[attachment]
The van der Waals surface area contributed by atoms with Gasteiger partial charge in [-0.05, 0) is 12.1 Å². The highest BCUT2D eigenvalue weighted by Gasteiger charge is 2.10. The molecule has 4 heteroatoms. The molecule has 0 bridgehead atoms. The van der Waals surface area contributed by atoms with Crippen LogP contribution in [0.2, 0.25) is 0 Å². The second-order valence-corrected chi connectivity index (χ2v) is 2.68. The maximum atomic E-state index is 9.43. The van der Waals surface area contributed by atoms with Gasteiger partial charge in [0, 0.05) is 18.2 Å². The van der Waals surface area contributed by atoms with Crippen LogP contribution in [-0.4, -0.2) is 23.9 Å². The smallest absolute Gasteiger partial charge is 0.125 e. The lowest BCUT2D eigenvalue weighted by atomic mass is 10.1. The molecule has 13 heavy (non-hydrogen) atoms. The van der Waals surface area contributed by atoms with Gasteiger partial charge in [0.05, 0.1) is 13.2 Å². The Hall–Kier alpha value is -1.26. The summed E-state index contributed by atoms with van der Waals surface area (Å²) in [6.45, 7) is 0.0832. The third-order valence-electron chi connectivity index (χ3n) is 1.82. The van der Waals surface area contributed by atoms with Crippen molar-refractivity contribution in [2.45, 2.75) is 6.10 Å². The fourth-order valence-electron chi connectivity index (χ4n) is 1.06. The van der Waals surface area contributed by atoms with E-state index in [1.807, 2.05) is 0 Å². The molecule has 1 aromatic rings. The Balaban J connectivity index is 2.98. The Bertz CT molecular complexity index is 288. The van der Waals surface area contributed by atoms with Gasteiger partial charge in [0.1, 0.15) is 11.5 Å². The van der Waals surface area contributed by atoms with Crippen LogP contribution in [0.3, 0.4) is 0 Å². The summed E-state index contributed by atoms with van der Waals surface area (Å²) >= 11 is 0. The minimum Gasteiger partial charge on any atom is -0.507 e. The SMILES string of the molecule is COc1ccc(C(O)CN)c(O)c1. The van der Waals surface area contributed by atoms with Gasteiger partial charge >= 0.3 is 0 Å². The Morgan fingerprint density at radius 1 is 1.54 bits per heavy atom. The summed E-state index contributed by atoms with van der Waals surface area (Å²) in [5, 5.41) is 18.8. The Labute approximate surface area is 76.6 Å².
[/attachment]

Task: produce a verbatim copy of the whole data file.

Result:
The van der Waals surface area contributed by atoms with Gasteiger partial charge in [-0.05, 0) is 12.1 Å². The highest BCUT2D eigenvalue weighted by Gasteiger charge is 2.10. The molecule has 4 heteroatoms. The molecule has 0 bridgehead atoms. The van der Waals surface area contributed by atoms with Crippen LogP contribution in [0.2, 0.25) is 0 Å². The second-order valence-corrected chi connectivity index (χ2v) is 2.68. The maximum atomic E-state index is 9.43. The van der Waals surface area contributed by atoms with Gasteiger partial charge in [0, 0.05) is 18.2 Å². The van der Waals surface area contributed by atoms with Crippen LogP contribution in [-0.4, -0.2) is 23.9 Å². The smallest absolute Gasteiger partial charge is 0.125 e. The lowest BCUT2D eigenvalue weighted by atomic mass is 10.1. The molecule has 13 heavy (non-hydrogen) atoms. The van der Waals surface area contributed by atoms with Gasteiger partial charge in [0.05, 0.1) is 13.2 Å². The Hall–Kier alpha value is -1.26. The summed E-state index contributed by atoms with van der Waals surface area (Å²) in [6.45, 7) is 0.0832. The third-order valence-electron chi connectivity index (χ3n) is 1.82. The van der Waals surface area contributed by atoms with Crippen molar-refractivity contribution in [2.45, 2.75) is 6.10 Å². The fourth-order valence-electron chi connectivity index (χ4n) is 1.06. The van der Waals surface area contributed by atoms with E-state index in [1.807, 2.05) is 0 Å². The molecule has 1 aromatic rings. The Balaban J connectivity index is 2.98. The Bertz CT molecular complexity index is 288. The van der Waals surface area contributed by atoms with Gasteiger partial charge in [0.1, 0.15) is 11.5 Å². The van der Waals surface area contributed by atoms with Crippen LogP contribution in [0.3, 0.4) is 0 Å². The summed E-state index contributed by atoms with van der Waals surface area (Å²) >= 11 is 0. The minimum Gasteiger partial charge on any atom is -0.507 e. The SMILES string of the molecule is COc1ccc(C(O)CN)c(O)c1. The van der Waals surface area contributed by atoms with Gasteiger partial charge >= 0.3 is 0 Å². The Morgan fingerprint density at radius 1 is 1.54 bits per heavy atom. The summed E-state index contributed by atoms with van der Waals surface area (Å²) in [5, 5.41) is 18.8. The Labute approximate surface area is 76.6 Å².